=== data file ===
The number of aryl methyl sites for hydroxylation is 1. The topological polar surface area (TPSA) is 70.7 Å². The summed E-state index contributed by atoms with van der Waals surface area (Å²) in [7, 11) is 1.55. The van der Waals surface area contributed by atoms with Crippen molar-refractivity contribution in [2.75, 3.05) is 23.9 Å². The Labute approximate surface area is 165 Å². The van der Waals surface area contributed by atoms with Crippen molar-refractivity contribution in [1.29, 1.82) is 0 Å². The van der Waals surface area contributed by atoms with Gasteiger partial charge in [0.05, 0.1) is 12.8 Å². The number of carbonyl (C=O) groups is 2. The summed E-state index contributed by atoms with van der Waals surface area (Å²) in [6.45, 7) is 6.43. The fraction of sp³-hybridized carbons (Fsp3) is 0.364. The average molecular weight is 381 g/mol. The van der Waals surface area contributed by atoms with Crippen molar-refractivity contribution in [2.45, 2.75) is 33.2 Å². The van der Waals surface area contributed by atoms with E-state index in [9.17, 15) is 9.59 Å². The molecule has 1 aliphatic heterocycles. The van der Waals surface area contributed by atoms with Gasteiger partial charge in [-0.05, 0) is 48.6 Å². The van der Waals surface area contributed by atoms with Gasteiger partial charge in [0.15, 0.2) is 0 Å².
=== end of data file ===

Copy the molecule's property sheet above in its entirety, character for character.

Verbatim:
The number of aryl methyl sites for hydroxylation is 1. The topological polar surface area (TPSA) is 70.7 Å². The summed E-state index contributed by atoms with van der Waals surface area (Å²) in [7, 11) is 1.55. The van der Waals surface area contributed by atoms with Crippen molar-refractivity contribution in [2.75, 3.05) is 23.9 Å². The Labute approximate surface area is 165 Å². The van der Waals surface area contributed by atoms with Crippen molar-refractivity contribution in [1.29, 1.82) is 0 Å². The van der Waals surface area contributed by atoms with Gasteiger partial charge in [0.05, 0.1) is 12.8 Å². The number of carbonyl (C=O) groups is 2. The summed E-state index contributed by atoms with van der Waals surface area (Å²) in [6.45, 7) is 6.43. The fraction of sp³-hybridized carbons (Fsp3) is 0.364. The average molecular weight is 381 g/mol. The van der Waals surface area contributed by atoms with Crippen molar-refractivity contribution in [2.45, 2.75) is 33.2 Å². The van der Waals surface area contributed by atoms with E-state index in [9.17, 15) is 9.59 Å². The molecule has 1 aliphatic heterocycles. The van der Waals surface area contributed by atoms with Gasteiger partial charge in [-0.05, 0) is 48.6 Å². The van der Waals surface area contributed by atoms with Gasteiger partial charge in [0.15, 0.2) is 0 Å².